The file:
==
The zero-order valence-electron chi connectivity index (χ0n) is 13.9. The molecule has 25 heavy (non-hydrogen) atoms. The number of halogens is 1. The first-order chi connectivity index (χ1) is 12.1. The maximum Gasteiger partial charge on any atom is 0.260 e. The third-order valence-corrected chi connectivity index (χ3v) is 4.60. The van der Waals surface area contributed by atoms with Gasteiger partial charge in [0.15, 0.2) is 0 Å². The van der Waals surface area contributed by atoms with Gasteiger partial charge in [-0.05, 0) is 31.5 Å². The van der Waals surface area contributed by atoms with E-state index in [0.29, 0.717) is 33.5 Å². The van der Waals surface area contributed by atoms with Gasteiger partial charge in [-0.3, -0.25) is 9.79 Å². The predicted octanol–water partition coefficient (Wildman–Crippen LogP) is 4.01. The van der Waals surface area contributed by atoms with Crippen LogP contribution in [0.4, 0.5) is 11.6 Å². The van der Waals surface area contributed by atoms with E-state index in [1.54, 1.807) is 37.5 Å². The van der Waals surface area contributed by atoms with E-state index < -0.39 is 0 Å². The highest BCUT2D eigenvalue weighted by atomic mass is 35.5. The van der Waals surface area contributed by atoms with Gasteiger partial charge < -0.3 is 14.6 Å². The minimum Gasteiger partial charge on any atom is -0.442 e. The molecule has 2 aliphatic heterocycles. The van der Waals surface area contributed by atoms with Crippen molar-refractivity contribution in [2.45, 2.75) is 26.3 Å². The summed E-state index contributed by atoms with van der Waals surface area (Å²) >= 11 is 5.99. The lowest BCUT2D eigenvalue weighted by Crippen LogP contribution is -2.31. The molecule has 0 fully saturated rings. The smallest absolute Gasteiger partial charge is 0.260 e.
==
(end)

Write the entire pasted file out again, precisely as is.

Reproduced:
The zero-order valence-electron chi connectivity index (χ0n) is 13.9. The molecule has 25 heavy (non-hydrogen) atoms. The number of halogens is 1. The first-order chi connectivity index (χ1) is 12.1. The maximum Gasteiger partial charge on any atom is 0.260 e. The third-order valence-corrected chi connectivity index (χ3v) is 4.60. The van der Waals surface area contributed by atoms with Gasteiger partial charge in [0.15, 0.2) is 0 Å². The van der Waals surface area contributed by atoms with Gasteiger partial charge in [-0.05, 0) is 31.5 Å². The van der Waals surface area contributed by atoms with E-state index in [0.29, 0.717) is 33.5 Å². The van der Waals surface area contributed by atoms with Gasteiger partial charge in [-0.3, -0.25) is 9.79 Å². The predicted octanol–water partition coefficient (Wildman–Crippen LogP) is 4.01. The van der Waals surface area contributed by atoms with Crippen LogP contribution in [0.4, 0.5) is 11.6 Å². The van der Waals surface area contributed by atoms with E-state index in [1.54, 1.807) is 37.5 Å². The van der Waals surface area contributed by atoms with E-state index < -0.39 is 0 Å². The highest BCUT2D eigenvalue weighted by atomic mass is 35.5. The van der Waals surface area contributed by atoms with Gasteiger partial charge < -0.3 is 14.6 Å². The minimum Gasteiger partial charge on any atom is -0.442 e. The molecule has 2 aliphatic heterocycles. The van der Waals surface area contributed by atoms with Crippen molar-refractivity contribution in [2.45, 2.75) is 26.3 Å². The summed E-state index contributed by atoms with van der Waals surface area (Å²) >= 11 is 5.99. The lowest BCUT2D eigenvalue weighted by Crippen LogP contribution is -2.31. The molecule has 0 fully saturated rings. The smallest absolute Gasteiger partial charge is 0.260 e.